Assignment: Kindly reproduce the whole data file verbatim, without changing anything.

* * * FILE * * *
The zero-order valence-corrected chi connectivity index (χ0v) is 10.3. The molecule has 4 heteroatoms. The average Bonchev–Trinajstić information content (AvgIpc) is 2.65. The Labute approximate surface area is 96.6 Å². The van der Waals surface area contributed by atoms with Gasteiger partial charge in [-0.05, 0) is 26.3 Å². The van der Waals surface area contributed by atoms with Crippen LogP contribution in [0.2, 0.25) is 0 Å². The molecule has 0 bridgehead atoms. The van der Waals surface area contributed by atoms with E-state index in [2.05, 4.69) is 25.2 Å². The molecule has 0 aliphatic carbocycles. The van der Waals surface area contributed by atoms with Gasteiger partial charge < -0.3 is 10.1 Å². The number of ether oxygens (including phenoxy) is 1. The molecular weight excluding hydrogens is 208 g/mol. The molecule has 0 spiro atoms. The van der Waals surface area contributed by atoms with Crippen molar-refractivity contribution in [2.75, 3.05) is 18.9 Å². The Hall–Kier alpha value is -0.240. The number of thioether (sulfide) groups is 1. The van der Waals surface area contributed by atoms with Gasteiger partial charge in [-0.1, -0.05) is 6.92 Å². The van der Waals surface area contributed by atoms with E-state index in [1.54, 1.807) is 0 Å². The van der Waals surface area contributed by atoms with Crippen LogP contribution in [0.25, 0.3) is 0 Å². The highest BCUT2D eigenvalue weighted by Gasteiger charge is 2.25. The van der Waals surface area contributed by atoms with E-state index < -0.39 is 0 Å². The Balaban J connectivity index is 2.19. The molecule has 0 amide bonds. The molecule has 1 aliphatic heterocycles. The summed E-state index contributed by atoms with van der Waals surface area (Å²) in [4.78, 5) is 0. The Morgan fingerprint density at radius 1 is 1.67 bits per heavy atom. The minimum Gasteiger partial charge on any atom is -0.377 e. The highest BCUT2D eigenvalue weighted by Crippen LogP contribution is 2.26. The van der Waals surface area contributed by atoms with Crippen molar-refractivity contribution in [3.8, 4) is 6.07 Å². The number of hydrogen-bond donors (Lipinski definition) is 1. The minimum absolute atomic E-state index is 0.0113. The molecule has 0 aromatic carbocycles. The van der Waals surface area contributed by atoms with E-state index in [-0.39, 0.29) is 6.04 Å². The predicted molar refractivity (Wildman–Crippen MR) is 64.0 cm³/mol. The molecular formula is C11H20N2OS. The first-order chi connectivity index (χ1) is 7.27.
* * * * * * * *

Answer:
The zero-order valence-corrected chi connectivity index (χ0v) is 10.3. The molecule has 4 heteroatoms. The average Bonchev–Trinajstić information content (AvgIpc) is 2.65. The Labute approximate surface area is 96.6 Å². The van der Waals surface area contributed by atoms with Gasteiger partial charge in [-0.05, 0) is 26.3 Å². The van der Waals surface area contributed by atoms with Crippen LogP contribution in [0.2, 0.25) is 0 Å². The molecule has 0 bridgehead atoms. The van der Waals surface area contributed by atoms with E-state index in [2.05, 4.69) is 25.2 Å². The molecule has 0 aliphatic carbocycles. The van der Waals surface area contributed by atoms with Gasteiger partial charge < -0.3 is 10.1 Å². The number of ether oxygens (including phenoxy) is 1. The molecular weight excluding hydrogens is 208 g/mol. The molecule has 0 spiro atoms. The van der Waals surface area contributed by atoms with Crippen molar-refractivity contribution in [2.75, 3.05) is 18.9 Å². The Hall–Kier alpha value is -0.240. The number of thioether (sulfide) groups is 1. The van der Waals surface area contributed by atoms with Gasteiger partial charge in [-0.1, -0.05) is 6.92 Å². The van der Waals surface area contributed by atoms with E-state index in [1.54, 1.807) is 0 Å². The van der Waals surface area contributed by atoms with Crippen LogP contribution in [0.25, 0.3) is 0 Å². The highest BCUT2D eigenvalue weighted by Gasteiger charge is 2.25. The van der Waals surface area contributed by atoms with E-state index < -0.39 is 0 Å². The Balaban J connectivity index is 2.19. The molecule has 0 amide bonds. The molecule has 1 aliphatic heterocycles. The summed E-state index contributed by atoms with van der Waals surface area (Å²) in [4.78, 5) is 0. The Morgan fingerprint density at radius 1 is 1.67 bits per heavy atom. The minimum Gasteiger partial charge on any atom is -0.377 e. The highest BCUT2D eigenvalue weighted by Crippen LogP contribution is 2.26. The van der Waals surface area contributed by atoms with Crippen molar-refractivity contribution in [3.8, 4) is 6.07 Å². The number of hydrogen-bond donors (Lipinski definition) is 1. The minimum absolute atomic E-state index is 0.0113. The molecule has 0 aromatic carbocycles. The van der Waals surface area contributed by atoms with E-state index in [-0.39, 0.29) is 6.04 Å². The predicted molar refractivity (Wildman–Crippen MR) is 64.0 cm³/mol. The molecular formula is C11H20N2OS. The first-order chi connectivity index (χ1) is 7.27.